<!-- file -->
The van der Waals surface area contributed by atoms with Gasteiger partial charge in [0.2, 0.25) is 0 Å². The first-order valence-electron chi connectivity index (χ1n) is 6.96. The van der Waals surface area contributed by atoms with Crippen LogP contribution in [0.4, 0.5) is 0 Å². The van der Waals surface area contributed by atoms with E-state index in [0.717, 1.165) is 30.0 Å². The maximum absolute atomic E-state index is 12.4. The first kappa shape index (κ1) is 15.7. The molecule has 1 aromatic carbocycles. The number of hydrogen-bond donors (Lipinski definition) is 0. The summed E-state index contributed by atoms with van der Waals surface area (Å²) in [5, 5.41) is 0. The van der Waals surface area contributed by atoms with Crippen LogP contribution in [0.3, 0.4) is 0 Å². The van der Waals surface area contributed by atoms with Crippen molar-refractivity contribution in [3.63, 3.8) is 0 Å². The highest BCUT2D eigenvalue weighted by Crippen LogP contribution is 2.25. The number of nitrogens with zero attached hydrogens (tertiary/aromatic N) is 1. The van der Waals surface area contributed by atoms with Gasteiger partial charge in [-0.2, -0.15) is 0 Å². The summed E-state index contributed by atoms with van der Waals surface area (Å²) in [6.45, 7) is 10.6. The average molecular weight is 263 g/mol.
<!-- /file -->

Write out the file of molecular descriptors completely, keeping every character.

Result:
The van der Waals surface area contributed by atoms with Gasteiger partial charge in [0.2, 0.25) is 0 Å². The first-order valence-electron chi connectivity index (χ1n) is 6.96. The van der Waals surface area contributed by atoms with Crippen LogP contribution in [0.4, 0.5) is 0 Å². The van der Waals surface area contributed by atoms with E-state index in [0.717, 1.165) is 30.0 Å². The maximum absolute atomic E-state index is 12.4. The first kappa shape index (κ1) is 15.7. The molecule has 1 aromatic carbocycles. The number of hydrogen-bond donors (Lipinski definition) is 0. The summed E-state index contributed by atoms with van der Waals surface area (Å²) in [5, 5.41) is 0. The van der Waals surface area contributed by atoms with Crippen LogP contribution in [0.3, 0.4) is 0 Å². The van der Waals surface area contributed by atoms with Crippen molar-refractivity contribution in [3.63, 3.8) is 0 Å². The highest BCUT2D eigenvalue weighted by Crippen LogP contribution is 2.25. The number of nitrogens with zero attached hydrogens (tertiary/aromatic N) is 1. The van der Waals surface area contributed by atoms with Gasteiger partial charge in [-0.2, -0.15) is 0 Å². The summed E-state index contributed by atoms with van der Waals surface area (Å²) in [6.45, 7) is 10.6. The average molecular weight is 263 g/mol.